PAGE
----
Computational approaches play an increasingly important role in materials science, but improvements are much needed in their accuracy, speed, automation, and scaling to realistic systems and large computer resources. This talk will highlight challenges in atomistic modeling and illustrate how fundamental physics, chemistry, mathematics, and computer science can be combined to develop modeling methods for understanding and designing materials for energy technologies. In the domain of semiconductors, first-principles quantum calculations can extract the full details of interactions between electrons and phonons and quantitatively predict thermal and electrical transport properties of complex crystals. Once validated against experiment and automated, these computational methods have enabled discovery several previously nonexistent alloy compositions, that achieved record thermoelectric efficiency in devices. In the domain of polymer and crystalline ion conductors, molecular dynamics simulations enabled discovery of new classes of solid electrolytes and surprising anomalous phenomena in correlated liquids. Modeling of heterogeneous and reactive dynamics has long remained beyond reach due to the combined requirements of high accuracy and large scale of simulations. New classes of methods, such as Bayesian active learning and deep equivariant neural networks, when trained on accurate quantum computations, have opened promising avenues for bringing near-quantum accuracy to systems of billions of atoms, reaching the scales needed for describing realistic materials. In the domain of heterogeneous catalysis and surface science, simulations of surface reconstruction and reaction phenomena approach the “digital twin” capability of correctly capturing what expensive experiments measure. A major remaining bottleneck is the fidelity of the underlying quantum calculations, where semilocal density functional approximations qualitatively miss key aspects of many-body electron exchange and correlation. Development of new types of orbital-dependent nonlocal functional approximations holds promise in breaking through the accuracy barrier, especially important for capturing charge transfer in defects, surfaces, and battery materials.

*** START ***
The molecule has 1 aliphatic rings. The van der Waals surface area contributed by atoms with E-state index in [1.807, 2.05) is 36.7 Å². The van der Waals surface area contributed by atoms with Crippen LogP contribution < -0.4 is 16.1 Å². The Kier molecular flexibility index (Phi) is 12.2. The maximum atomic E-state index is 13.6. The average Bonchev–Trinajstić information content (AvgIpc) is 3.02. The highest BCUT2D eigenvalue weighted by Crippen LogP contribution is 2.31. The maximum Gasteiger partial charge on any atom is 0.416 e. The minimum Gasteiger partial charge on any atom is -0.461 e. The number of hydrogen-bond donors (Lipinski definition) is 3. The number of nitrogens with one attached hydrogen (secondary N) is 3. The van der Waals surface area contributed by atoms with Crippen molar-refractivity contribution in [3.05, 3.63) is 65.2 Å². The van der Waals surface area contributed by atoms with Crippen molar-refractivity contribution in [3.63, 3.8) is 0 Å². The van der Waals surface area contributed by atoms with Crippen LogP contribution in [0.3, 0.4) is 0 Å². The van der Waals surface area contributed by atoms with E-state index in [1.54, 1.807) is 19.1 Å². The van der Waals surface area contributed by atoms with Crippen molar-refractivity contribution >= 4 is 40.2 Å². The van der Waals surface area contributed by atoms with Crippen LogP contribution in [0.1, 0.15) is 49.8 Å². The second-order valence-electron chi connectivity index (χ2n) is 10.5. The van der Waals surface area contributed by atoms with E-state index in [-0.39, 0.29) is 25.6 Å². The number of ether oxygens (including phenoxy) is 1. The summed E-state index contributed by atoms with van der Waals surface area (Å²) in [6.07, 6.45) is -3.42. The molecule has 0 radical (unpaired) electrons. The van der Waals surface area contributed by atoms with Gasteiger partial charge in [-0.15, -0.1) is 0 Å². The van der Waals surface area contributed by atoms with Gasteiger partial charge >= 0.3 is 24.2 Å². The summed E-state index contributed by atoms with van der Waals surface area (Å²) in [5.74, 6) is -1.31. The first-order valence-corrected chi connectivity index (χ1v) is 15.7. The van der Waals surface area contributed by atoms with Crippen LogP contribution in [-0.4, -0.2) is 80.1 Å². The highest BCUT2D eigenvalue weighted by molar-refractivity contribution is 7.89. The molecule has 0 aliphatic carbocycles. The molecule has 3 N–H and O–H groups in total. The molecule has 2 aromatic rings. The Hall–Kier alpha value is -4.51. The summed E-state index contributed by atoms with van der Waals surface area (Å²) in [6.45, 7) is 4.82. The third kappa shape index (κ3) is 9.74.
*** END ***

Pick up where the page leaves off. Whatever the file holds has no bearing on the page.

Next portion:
Boris Kozinsky is the Thomas D. Cabot Associate Professor of Computational Materials Science at the Harvard School of Engineering and Applied Sciences and Principal Scientist at Bosch Research. He studied at MIT for his B.S. degrees in Physics, Mathematics, and Electrical Engineering and Computer Science, and received his PhD degree in Physics also from MIT. He then established and led the atomistic computational materials design team at Bosch Research in Cambridge MA. In 2018 he started the Materials Intelligence Research group at Harvard that works at the intersection of fundamental materials physics, computational chemistry, and data science. His group develops and combines atomistic and electronic structure computations with machine learning for understanding and predicting quantum-level microscopic effects, particularly ionic, electronic and thermal transport and transformations in materials for energy storage and conversion. His work on the development and application of computational methods led to computation-driven design of materials for thermoelectrics, batteries, catalysts, and functional polymers.
AP/MSME Colloquium Series